Sen. Josh Hawley (R-Mo.) lamented the specter of an anti-Catholic scourge during Senate Judiciary Committee hearings for U.S. Supreme Court nominee Amy Coney Barrett on Monday. Little did the senator know that such alleged persecution–by his own standards–has long emanated from his fellow party members.
Barrett has been sharply questioned over her participation in People of Praise, a right-wing ecumenical group centered on an amalgamation of Catholic scripture and charismatic practice with a male-dominated hierarchy that has been characterized as cult-like. Liberals and Democrats have framed their concerns as relevant and necessary inquiries into how Barrett’s beliefs might reflect as a lifetime member of the nation’s high court. The GOP, in turn, has said those criticisms by accusing Barrett’s opponents of rank religious bigotry.
“The Constitution says that people of faith like Judge Barrett are welcome in high office–welcome in any office–welcome throughout our public life,” first-term Missouri senator Hawley observed. “And I would just say to my Democrat colleagues, that these years now, this pattern and practice, as we say in the law, this pattern and practice of religious bigotry, because that is what it is–when you tell somebody they are too Catholic to be on the bench; when you say they will be a Catholic judge not an American judge, that’s bigotry. The pattern and practice of bigotry from members of this committee must stop and I would expect that it would be renounced.”
Hawley went on to reference the landmark Supreme Court case of Griswold v. Connecticut. The 1965 case established the constitutional “right to privacy” by overturning a state law which restricted the purchase and use of contraception. The case and its progeny are widely and consistently scorned by the conservative movement of which Hawley is a leading figure.
But it wasn’t just the prose and precedent that so upset Show-Me State’s junior senator on Monday. Rather, Hawley said that even referencing Griswold–a classic example of the living Constitution style taught to every law student in the U.S., including Barrett–was itself a form of anti-Catholic bigotry.
“I just heard my colleague Sen. [Chris] Coons make a reference to an old case–the Griswold case–which I can only assume is another hit at Judge Barrett’s religious faith–referring to Catholic doctrinal beliefs” Hawley said without providing any evidence whatsoever. “This is the kind of thing I’m talking about and this is the sort of attacks [sic] that must stop.”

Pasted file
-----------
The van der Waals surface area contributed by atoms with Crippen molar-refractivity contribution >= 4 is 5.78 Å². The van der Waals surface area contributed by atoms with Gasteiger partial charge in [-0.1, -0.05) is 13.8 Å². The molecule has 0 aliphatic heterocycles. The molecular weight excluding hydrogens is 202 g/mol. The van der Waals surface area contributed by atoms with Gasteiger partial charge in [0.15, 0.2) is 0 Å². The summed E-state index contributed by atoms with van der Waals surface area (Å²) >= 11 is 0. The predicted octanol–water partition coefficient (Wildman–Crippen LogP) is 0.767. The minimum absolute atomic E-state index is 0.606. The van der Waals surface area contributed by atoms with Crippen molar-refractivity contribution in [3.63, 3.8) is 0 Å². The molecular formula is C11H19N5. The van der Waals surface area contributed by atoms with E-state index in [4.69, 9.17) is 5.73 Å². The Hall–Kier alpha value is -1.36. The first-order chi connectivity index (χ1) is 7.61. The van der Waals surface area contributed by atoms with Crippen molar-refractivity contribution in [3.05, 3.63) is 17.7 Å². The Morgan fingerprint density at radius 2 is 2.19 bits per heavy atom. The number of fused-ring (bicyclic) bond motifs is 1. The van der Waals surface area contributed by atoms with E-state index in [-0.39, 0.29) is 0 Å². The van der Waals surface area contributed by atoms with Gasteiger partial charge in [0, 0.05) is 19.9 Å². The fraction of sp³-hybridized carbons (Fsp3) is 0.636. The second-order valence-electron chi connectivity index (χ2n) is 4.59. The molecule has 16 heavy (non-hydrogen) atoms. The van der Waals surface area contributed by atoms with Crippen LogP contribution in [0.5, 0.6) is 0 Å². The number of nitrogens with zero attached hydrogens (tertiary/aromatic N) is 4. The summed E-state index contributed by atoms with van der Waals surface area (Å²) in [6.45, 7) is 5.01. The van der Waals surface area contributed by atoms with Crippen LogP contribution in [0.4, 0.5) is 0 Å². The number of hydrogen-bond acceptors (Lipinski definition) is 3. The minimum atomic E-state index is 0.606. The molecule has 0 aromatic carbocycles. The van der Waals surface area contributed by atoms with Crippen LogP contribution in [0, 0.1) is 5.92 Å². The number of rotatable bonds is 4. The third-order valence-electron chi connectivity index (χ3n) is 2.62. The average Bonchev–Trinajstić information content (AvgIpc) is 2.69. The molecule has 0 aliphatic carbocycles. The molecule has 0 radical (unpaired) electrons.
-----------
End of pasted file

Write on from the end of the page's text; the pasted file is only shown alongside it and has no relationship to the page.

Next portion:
But is merely referencing the well-known and hugely important case an example of anti-Catholic bias? It is decidedly not.
Hawley was criticized for turning Griswold into an anti-Catholic slur:
Is it a new Senate rule that only Republicans get to ask about Griswold v. Connecticut? https://t.co/ruj8bqrSig
— Lawrence Hurley (@lawrencehurley) October 12, 2020
Sen. Josh Hawley just said that merely mentioning the words "Griswold v. Connecticut" is anti-Catholic, in case you are wondering how this hearing is going.
— Ian Millhiser (@imillhiser) October 12, 2020
In fact, bringing up Griswold in a substantially similar context has been done before–by Sen. John Kennedy (R-La.).
During Barrett’s 2017 confirmation hearings for her current seat on the U.S. Court of Appeals for the Seventh Circuit, Kennedy asked Barrett about the specific language used by the nation’s high court to establish the right of privacy in Griswold.
Here’s how that exchange went:
KENNEDY: Do you think there’s a right to privacy in the Constitution? I mean, when Griswold came down and you read it, what did you think? Did you say, “This is a well-reasoned opinion, and I agree with it?” Of course you said you’re going to follow it. We all follow the law. If you don’t follow the law, you go to jail, okay? I’ll stipulate that, too. But what did you think about the opinion?
BARRETT: I wasn’t alive when Griswold came down.
KENNEDY: Well, what about when you first read it?
BARRETT: Well, gosh, Senator, I think, again, whatever I might have thought about it — I first read it when I was a law student. But whatever I would have thought about it then or whatever I would think about it today wouldn’t matter. I would put that aside in the application of that.
KENNEDY: Okay. I am going to move on. I get it. I do not agree with the position you are taking where you will not talk to me about the law, but if that is what you are going to want to do, that is your call. It is America. It is a free country.
Kennedy, of course, ultimately went on to confirm Barrett for the appeals court post. He was never accused of anti-Catholic bigotry for bringing up one of the major structural elements of modern U.S. constitutional law.
[image via screengrab/C-SPAN]
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